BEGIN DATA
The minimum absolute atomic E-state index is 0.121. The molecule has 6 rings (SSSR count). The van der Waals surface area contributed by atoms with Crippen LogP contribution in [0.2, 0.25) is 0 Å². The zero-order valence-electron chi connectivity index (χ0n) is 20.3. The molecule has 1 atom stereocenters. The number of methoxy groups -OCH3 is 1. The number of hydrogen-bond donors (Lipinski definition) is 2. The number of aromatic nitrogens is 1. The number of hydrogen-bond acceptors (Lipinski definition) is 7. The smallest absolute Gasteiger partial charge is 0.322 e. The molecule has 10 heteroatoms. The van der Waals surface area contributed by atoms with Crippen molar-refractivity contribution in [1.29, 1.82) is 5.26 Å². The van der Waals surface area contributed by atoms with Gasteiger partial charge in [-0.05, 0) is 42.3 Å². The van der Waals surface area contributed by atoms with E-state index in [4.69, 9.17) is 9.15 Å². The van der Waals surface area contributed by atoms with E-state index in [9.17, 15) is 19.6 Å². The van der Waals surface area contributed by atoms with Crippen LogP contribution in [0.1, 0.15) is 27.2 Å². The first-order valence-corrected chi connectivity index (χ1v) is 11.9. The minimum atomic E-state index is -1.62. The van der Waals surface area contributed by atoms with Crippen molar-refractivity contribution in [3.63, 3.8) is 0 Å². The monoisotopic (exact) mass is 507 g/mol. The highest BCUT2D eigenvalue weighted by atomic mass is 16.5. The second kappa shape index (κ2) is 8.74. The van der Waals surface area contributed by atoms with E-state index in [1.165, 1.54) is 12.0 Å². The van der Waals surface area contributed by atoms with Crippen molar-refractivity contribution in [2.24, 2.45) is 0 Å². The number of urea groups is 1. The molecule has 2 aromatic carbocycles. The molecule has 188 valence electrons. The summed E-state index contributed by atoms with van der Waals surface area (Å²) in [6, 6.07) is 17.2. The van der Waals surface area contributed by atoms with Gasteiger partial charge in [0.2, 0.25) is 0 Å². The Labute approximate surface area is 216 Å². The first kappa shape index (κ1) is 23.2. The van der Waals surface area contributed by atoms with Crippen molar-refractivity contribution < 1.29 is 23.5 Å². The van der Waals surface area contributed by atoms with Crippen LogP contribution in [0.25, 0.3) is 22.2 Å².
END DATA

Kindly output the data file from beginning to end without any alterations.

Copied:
The minimum absolute atomic E-state index is 0.121. The molecule has 6 rings (SSSR count). The van der Waals surface area contributed by atoms with Crippen LogP contribution in [0.2, 0.25) is 0 Å². The zero-order valence-electron chi connectivity index (χ0n) is 20.3. The molecule has 1 atom stereocenters. The number of methoxy groups -OCH3 is 1. The number of hydrogen-bond donors (Lipinski definition) is 2. The number of aromatic nitrogens is 1. The number of hydrogen-bond acceptors (Lipinski definition) is 7. The smallest absolute Gasteiger partial charge is 0.322 e. The molecule has 10 heteroatoms. The van der Waals surface area contributed by atoms with Crippen molar-refractivity contribution in [1.29, 1.82) is 5.26 Å². The van der Waals surface area contributed by atoms with Gasteiger partial charge in [-0.05, 0) is 42.3 Å². The van der Waals surface area contributed by atoms with E-state index in [4.69, 9.17) is 9.15 Å². The van der Waals surface area contributed by atoms with E-state index in [9.17, 15) is 19.6 Å². The van der Waals surface area contributed by atoms with Crippen LogP contribution in [0.1, 0.15) is 27.2 Å². The first-order valence-corrected chi connectivity index (χ1v) is 11.9. The minimum atomic E-state index is -1.62. The van der Waals surface area contributed by atoms with Crippen molar-refractivity contribution in [3.63, 3.8) is 0 Å². The monoisotopic (exact) mass is 507 g/mol. The highest BCUT2D eigenvalue weighted by atomic mass is 16.5. The second kappa shape index (κ2) is 8.74. The van der Waals surface area contributed by atoms with E-state index in [1.165, 1.54) is 12.0 Å². The van der Waals surface area contributed by atoms with Crippen molar-refractivity contribution in [2.24, 2.45) is 0 Å². The number of urea groups is 1. The molecule has 2 aromatic carbocycles. The molecule has 188 valence electrons. The summed E-state index contributed by atoms with van der Waals surface area (Å²) in [6, 6.07) is 17.2. The van der Waals surface area contributed by atoms with Gasteiger partial charge in [0.2, 0.25) is 0 Å². The Labute approximate surface area is 216 Å². The first kappa shape index (κ1) is 23.2. The van der Waals surface area contributed by atoms with Crippen molar-refractivity contribution < 1.29 is 23.5 Å². The van der Waals surface area contributed by atoms with Crippen LogP contribution in [0.25, 0.3) is 22.2 Å².